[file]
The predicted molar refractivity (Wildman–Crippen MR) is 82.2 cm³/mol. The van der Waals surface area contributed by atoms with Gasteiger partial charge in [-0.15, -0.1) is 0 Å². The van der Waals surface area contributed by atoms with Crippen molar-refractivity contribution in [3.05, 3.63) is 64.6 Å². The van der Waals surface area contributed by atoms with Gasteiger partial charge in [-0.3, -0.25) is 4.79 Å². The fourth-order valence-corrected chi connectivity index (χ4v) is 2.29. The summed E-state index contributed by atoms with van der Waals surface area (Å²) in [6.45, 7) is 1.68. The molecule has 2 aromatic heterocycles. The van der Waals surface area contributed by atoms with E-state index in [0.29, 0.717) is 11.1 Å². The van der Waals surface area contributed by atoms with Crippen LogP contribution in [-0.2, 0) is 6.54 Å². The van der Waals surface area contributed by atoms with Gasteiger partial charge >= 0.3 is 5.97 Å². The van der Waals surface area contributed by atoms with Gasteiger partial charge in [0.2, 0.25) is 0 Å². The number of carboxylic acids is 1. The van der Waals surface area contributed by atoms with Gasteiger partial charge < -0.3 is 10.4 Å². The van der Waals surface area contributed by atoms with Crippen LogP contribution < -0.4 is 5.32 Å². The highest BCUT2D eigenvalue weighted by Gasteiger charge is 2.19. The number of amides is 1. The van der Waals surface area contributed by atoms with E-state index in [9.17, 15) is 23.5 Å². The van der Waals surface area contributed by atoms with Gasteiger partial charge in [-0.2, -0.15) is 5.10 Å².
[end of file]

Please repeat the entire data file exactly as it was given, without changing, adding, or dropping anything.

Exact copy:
The predicted molar refractivity (Wildman–Crippen MR) is 82.2 cm³/mol. The van der Waals surface area contributed by atoms with Gasteiger partial charge in [-0.15, -0.1) is 0 Å². The van der Waals surface area contributed by atoms with Crippen molar-refractivity contribution in [3.05, 3.63) is 64.6 Å². The van der Waals surface area contributed by atoms with Gasteiger partial charge in [-0.3, -0.25) is 4.79 Å². The fourth-order valence-corrected chi connectivity index (χ4v) is 2.29. The summed E-state index contributed by atoms with van der Waals surface area (Å²) in [6.45, 7) is 1.68. The molecule has 2 aromatic heterocycles. The van der Waals surface area contributed by atoms with E-state index in [0.29, 0.717) is 11.1 Å². The van der Waals surface area contributed by atoms with Crippen LogP contribution in [-0.2, 0) is 6.54 Å². The van der Waals surface area contributed by atoms with Gasteiger partial charge >= 0.3 is 5.97 Å². The van der Waals surface area contributed by atoms with Gasteiger partial charge in [0.2, 0.25) is 0 Å². The number of carboxylic acids is 1. The van der Waals surface area contributed by atoms with Gasteiger partial charge < -0.3 is 10.4 Å². The van der Waals surface area contributed by atoms with Crippen LogP contribution < -0.4 is 5.32 Å². The highest BCUT2D eigenvalue weighted by Gasteiger charge is 2.19. The number of amides is 1. The van der Waals surface area contributed by atoms with E-state index in [9.17, 15) is 23.5 Å². The van der Waals surface area contributed by atoms with Gasteiger partial charge in [-0.2, -0.15) is 5.10 Å².